Google set the example
Jo Glanville: The internet giant has done the right thing in standing up to Chinese interference and censorship. Now others must follow
13 Jan 10

Google’s decision to stop censoring, the company’s Chinese search engine comes after an exceptionally testing year, with the search engine’s operations coming under increasing public attack. Now the company’s unexpected announcement, that it will play by China’s rules no longer, reveals that its services and customers have come under a serious cyber attack endangering the security and privacy of its users.

Cynics may dismiss Google’s move as another example of business opportunism, but there’s more to it than that. There’s no doubt that Google did great damage to its reputation and credibility when it moved into China and sold some of its soul in the process. It always argued that it was trying to provide services that would improve lives and that it was prepared to submit to censorship rather than have no presence in China at all. But it was careful never to put itself in the same position as Yahoo!, forced to hand over information that might endanger its users.

Now that hackers have been accessing gmail accounts, that is exactly what has happened. Gmail is hugely popular amongst human rights activists both inside and outside China. Since it’s been revealed to be vulnerable, it’s quite a dilemma for its users and Google is going to have to work hard to restore confidence. On this basis, continuing to operate in China would have badly affected Google’s credibility.

Google has argued in its defence that it is governments rather than internet businesses that have to tackle censorship head on. But there is no doubt that Google’s acceptance of Chinese restrictions marked a dangerous acceptance of censorship. And human rights activists have argued that their presence in China not only legitimised censorship, but made it all the harder to campaign for freedom of expression.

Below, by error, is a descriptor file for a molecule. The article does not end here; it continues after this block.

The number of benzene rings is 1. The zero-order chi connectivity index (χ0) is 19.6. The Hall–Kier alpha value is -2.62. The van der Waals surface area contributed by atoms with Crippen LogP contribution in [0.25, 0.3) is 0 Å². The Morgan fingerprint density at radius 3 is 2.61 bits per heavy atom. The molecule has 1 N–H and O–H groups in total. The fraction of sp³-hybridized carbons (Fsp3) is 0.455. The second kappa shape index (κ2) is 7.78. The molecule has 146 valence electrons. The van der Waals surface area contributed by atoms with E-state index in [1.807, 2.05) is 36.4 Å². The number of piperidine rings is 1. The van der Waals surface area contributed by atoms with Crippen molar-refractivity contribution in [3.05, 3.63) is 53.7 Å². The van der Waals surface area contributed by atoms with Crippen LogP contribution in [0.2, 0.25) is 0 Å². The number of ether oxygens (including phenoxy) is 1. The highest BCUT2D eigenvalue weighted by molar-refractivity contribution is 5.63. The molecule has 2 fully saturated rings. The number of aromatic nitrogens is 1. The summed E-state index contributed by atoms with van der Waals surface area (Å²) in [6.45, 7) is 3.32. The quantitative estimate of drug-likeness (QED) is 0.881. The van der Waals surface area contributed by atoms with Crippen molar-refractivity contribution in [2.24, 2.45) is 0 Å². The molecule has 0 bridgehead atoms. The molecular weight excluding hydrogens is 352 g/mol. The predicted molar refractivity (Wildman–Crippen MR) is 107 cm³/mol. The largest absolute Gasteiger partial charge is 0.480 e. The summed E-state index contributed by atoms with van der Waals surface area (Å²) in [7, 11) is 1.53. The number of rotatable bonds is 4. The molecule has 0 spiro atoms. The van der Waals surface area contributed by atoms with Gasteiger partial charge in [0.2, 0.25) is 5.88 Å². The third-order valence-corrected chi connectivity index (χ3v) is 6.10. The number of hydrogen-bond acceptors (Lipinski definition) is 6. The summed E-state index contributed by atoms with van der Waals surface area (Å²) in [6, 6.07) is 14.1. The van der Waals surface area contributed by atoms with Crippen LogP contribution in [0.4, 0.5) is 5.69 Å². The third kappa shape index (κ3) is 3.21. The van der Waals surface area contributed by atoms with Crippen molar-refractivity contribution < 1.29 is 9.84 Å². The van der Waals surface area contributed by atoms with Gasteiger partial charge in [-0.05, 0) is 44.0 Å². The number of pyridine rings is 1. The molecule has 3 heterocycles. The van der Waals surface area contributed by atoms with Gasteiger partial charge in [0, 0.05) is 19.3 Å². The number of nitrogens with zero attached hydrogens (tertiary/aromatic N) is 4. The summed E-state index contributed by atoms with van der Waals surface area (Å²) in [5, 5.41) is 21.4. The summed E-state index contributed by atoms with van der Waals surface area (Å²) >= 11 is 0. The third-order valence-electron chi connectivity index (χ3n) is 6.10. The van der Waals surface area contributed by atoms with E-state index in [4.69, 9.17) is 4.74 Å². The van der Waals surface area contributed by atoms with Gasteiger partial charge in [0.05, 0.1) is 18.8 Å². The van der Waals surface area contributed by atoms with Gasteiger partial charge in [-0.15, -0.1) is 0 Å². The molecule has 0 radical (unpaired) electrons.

Google’s bold decision to challenge China will not, on its own, change the system. China has a sophisticated bureaucracy of censorship in place that will remain unshaken. But it will have an impact on how other search engines and western businesses operate in China. Google’s decision to be transparent about censored search engine results has already had a direct impact on how other search engines operate in China. This could be the start of a whole new approach to dealing with regimes that censor.

Now that hacking has become a new tool in cyber wars, Google and others are going to have to work on a new front to safeguard freedom of expression.

It’s one of the biggest challenges now facing free speech online and political freedom.

By Jo Glanville

Jo Glanville is editor of Looking for an enemy: eight essays on antisemitism (Short Books) and Qissat: short stories by Palestinian women (Telegram/Saqi Books). She is a former editor of Index on Censorship.